The strengths of the G-CES are as follows: First, using this checklist during clinical interviews can help mental health clinicians obtain comprehensive data on people with suicidality, although clinicians must have the medical understanding necessary to appreciate the dynamic interactions among factors. Second, the G-CES includes not only risk factors for suicidality determined based on sociodemographic characteristics and clinical history, but also factors that can be changed or managed to mitigate behavior, as well as protective factors. Third, a score for the G-CES checklist can be calculated to aid prediction of suicidal behavior. Although validation is needed, the G-CES is expected to facilitate clinical decision-making regarding treatment and psychiatric hospitalization.

The limitations of the G-CES checklist are as follows: First, the definition of individual items may not be sufficiently clear. For example, social and clinical variables, such as economic problems, agitation, and impulsivity, are difficult to objectively define in terms of severity. However, given that the checklist was developed for mental health clinicians and screening interviews, clinical judgement could be exercised to assess severity. In addition, the items will be scored based on whether they are clinically significant or distressful to patients. Finally, at present there is insufficient clinical evidence to support the use of the G-CES scoring system, and some factors should have a weighted score if their associations with suicidality prove particularly strong. Therefore, the G-CES should be validated sufficiently before being applied for the prediction of suicidality; it may require further modification depending on the results of validation studies. We hope to publish the results of our retrospective review of medical records obtained from community mental health centers and psychiatric hospitals soon, for initial validation of the G-CES. We will then conduct a prospective longitudinal study of suicidality to further test it, in which algorithms will also be developed to aid clinical decision-making.

As well as risk and protective factors, suicidal ideation, plans, and intent are critical to suicidal behavior; even if a patient has few risk factors, if suicidal ideation or planning are present the risk of suicidality may be high. Thus, risk and protective factors should be considered together with suicidal ideation during clinical decision-making. After validating the G-CES, we will develop a clinical decision tree or algorithm taking account of the present level of suicidal ideation. In the future, the aim is to develop a scoring system through machine learning of extensive datasets, based on the G-CES.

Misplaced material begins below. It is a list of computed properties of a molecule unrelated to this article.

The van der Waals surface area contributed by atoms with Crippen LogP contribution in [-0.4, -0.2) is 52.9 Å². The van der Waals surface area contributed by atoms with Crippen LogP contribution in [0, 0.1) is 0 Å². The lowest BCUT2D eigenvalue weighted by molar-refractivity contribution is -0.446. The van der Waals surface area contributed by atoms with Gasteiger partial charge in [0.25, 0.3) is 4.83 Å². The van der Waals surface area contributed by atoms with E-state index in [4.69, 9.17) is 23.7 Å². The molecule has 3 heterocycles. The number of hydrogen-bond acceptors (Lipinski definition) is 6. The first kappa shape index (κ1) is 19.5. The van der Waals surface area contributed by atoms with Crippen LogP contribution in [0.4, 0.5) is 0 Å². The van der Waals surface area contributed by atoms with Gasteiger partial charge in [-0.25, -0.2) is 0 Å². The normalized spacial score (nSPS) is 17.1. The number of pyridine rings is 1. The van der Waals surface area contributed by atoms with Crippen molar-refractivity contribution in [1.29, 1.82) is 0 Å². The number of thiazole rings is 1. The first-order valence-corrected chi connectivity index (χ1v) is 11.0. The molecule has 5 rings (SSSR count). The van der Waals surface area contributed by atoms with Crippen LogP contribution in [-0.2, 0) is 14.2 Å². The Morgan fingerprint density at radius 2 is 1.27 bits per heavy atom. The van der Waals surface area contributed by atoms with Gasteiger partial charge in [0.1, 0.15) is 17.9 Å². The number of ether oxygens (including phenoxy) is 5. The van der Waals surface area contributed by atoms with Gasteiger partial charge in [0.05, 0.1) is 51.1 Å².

In conclusion, it is important to investigate risk and protective factors for suicidal behavior. Suicide is highly complex and thus difficult to predict. Currently, the clinical tools available to mental health professionals in Korea are not sufficient for identifying those at risk for suicidal behavior. We believe that the G-CES will be helpful for clinicians in community mental health centers and hospitals, although validation studies are needed.


Availability of Data and Material

Data sharing not applicable to this article as no datasets were generated or analyzed during the study.

Conflicts of Interest

Sung-Wan Kim, Jae-Min Kim, contributing editors of the Psychiatry Investigation, were not involved in the editorial evaluation or decision to publish this article. All remaining authors have declared no conflicts of interest.

Author Contributions

Conceptualization: Sung-Wan Kim. Funding acquisition: Sung-Wan Kim. Investigation: Woo-Young Park. Project administration: Min Jhon, Ju-Wan Kim, Hee-Ju Kang, Seon-Young Kim, Seunghyong Ryu. Supervision: Ju-Yeon Lee, Il-Seon Shin, Jae-Min Kim. Writing—original draft: Woo-Young Park, Sung-Wan Kim. Writing—review & editing: all authors.

Funding Statement

This research was supported by a grant of Patient-Centered Clinical Research Coordinating Center (PACEN) funded by the Ministry of Health & Welfare, Republic of Korea (grant number: HI19C0481, HC19C0316).


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Figure 1.

Gwangju Checklist for Evaluation of Suicidality.